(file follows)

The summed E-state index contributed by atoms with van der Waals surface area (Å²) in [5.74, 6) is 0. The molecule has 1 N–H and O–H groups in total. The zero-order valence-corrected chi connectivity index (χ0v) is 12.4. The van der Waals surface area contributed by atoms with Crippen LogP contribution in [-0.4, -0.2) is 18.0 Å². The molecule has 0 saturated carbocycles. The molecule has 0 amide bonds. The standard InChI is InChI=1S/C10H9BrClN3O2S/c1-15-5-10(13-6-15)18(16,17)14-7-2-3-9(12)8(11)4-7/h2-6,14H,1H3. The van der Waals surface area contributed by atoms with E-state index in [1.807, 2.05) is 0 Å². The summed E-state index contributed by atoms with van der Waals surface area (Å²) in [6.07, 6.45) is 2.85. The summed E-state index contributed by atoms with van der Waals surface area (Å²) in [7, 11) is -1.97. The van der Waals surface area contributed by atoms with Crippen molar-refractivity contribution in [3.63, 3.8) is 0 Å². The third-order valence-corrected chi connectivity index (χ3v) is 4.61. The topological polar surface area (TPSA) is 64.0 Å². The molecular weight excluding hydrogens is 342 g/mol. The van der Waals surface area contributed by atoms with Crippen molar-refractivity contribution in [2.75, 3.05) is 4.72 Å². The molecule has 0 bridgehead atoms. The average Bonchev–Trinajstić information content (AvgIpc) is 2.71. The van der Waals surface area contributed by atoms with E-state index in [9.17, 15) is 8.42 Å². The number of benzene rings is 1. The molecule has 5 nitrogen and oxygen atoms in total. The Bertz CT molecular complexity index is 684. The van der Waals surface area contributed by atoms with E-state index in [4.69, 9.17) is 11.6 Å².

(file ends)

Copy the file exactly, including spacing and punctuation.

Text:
The summed E-state index contributed by atoms with van der Waals surface area (Å²) in [5.74, 6) is 0. The molecule has 1 N–H and O–H groups in total. The zero-order valence-corrected chi connectivity index (χ0v) is 12.4. The van der Waals surface area contributed by atoms with Crippen LogP contribution in [-0.4, -0.2) is 18.0 Å². The molecule has 0 saturated carbocycles. The molecule has 0 amide bonds. The standard InChI is InChI=1S/C10H9BrClN3O2S/c1-15-5-10(13-6-15)18(16,17)14-7-2-3-9(12)8(11)4-7/h2-6,14H,1H3. The van der Waals surface area contributed by atoms with E-state index in [1.807, 2.05) is 0 Å². The summed E-state index contributed by atoms with van der Waals surface area (Å²) in [6.07, 6.45) is 2.85. The summed E-state index contributed by atoms with van der Waals surface area (Å²) in [7, 11) is -1.97. The van der Waals surface area contributed by atoms with Crippen molar-refractivity contribution in [3.63, 3.8) is 0 Å². The third-order valence-corrected chi connectivity index (χ3v) is 4.61. The topological polar surface area (TPSA) is 64.0 Å². The molecular weight excluding hydrogens is 342 g/mol. The van der Waals surface area contributed by atoms with Crippen molar-refractivity contribution in [2.75, 3.05) is 4.72 Å². The molecule has 0 bridgehead atoms. The average Bonchev–Trinajstić information content (AvgIpc) is 2.71. The van der Waals surface area contributed by atoms with E-state index in [9.17, 15) is 8.42 Å². The number of benzene rings is 1. The molecule has 5 nitrogen and oxygen atoms in total. The Bertz CT molecular complexity index is 684. The van der Waals surface area contributed by atoms with E-state index in [4.69, 9.17) is 11.6 Å².